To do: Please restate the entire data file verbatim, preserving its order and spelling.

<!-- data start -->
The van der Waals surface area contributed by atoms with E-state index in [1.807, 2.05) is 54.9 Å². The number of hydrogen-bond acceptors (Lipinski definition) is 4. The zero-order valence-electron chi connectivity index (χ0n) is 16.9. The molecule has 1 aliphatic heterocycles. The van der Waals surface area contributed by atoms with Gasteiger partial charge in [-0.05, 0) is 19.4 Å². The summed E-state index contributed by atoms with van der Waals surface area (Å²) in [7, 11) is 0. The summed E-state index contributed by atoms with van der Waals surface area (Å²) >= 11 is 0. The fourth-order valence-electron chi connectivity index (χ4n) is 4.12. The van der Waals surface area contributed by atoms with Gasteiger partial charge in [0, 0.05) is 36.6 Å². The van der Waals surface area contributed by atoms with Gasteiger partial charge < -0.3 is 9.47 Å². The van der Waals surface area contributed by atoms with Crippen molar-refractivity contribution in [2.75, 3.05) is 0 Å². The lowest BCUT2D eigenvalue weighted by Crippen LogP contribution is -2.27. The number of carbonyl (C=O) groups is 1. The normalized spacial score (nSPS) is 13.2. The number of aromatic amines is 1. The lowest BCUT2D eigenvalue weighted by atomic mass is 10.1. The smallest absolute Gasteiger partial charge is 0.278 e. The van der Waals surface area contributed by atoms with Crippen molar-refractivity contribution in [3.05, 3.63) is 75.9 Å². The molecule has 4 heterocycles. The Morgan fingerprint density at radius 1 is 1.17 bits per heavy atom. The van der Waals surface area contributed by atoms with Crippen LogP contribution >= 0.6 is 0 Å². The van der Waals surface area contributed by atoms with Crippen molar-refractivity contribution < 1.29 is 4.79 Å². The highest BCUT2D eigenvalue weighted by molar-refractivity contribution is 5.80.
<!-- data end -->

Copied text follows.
The van der Waals surface area contributed by atoms with E-state index in [1.807, 2.05) is 54.9 Å². The number of hydrogen-bond acceptors (Lipinski definition) is 4. The zero-order valence-electron chi connectivity index (χ0n) is 16.9. The molecule has 1 aliphatic heterocycles. The van der Waals surface area contributed by atoms with Gasteiger partial charge in [-0.05, 0) is 19.4 Å². The summed E-state index contributed by atoms with van der Waals surface area (Å²) in [7, 11) is 0. The summed E-state index contributed by atoms with van der Waals surface area (Å²) >= 11 is 0. The fourth-order valence-electron chi connectivity index (χ4n) is 4.12. The van der Waals surface area contributed by atoms with Gasteiger partial charge in [0, 0.05) is 36.6 Å². The van der Waals surface area contributed by atoms with Gasteiger partial charge < -0.3 is 9.47 Å². The van der Waals surface area contributed by atoms with Crippen molar-refractivity contribution in [2.75, 3.05) is 0 Å². The lowest BCUT2D eigenvalue weighted by Crippen LogP contribution is -2.27. The number of carbonyl (C=O) groups is 1. The normalized spacial score (nSPS) is 13.2. The number of aromatic amines is 1. The lowest BCUT2D eigenvalue weighted by atomic mass is 10.1. The smallest absolute Gasteiger partial charge is 0.278 e. The van der Waals surface area contributed by atoms with Crippen molar-refractivity contribution in [3.05, 3.63) is 75.9 Å². The molecule has 4 heterocycles. The Morgan fingerprint density at radius 1 is 1.17 bits per heavy atom. The van der Waals surface area contributed by atoms with Crippen LogP contribution >= 0.6 is 0 Å². The van der Waals surface area contributed by atoms with Crippen molar-refractivity contribution < 1.29 is 4.79 Å². The highest BCUT2D eigenvalue weighted by molar-refractivity contribution is 5.80.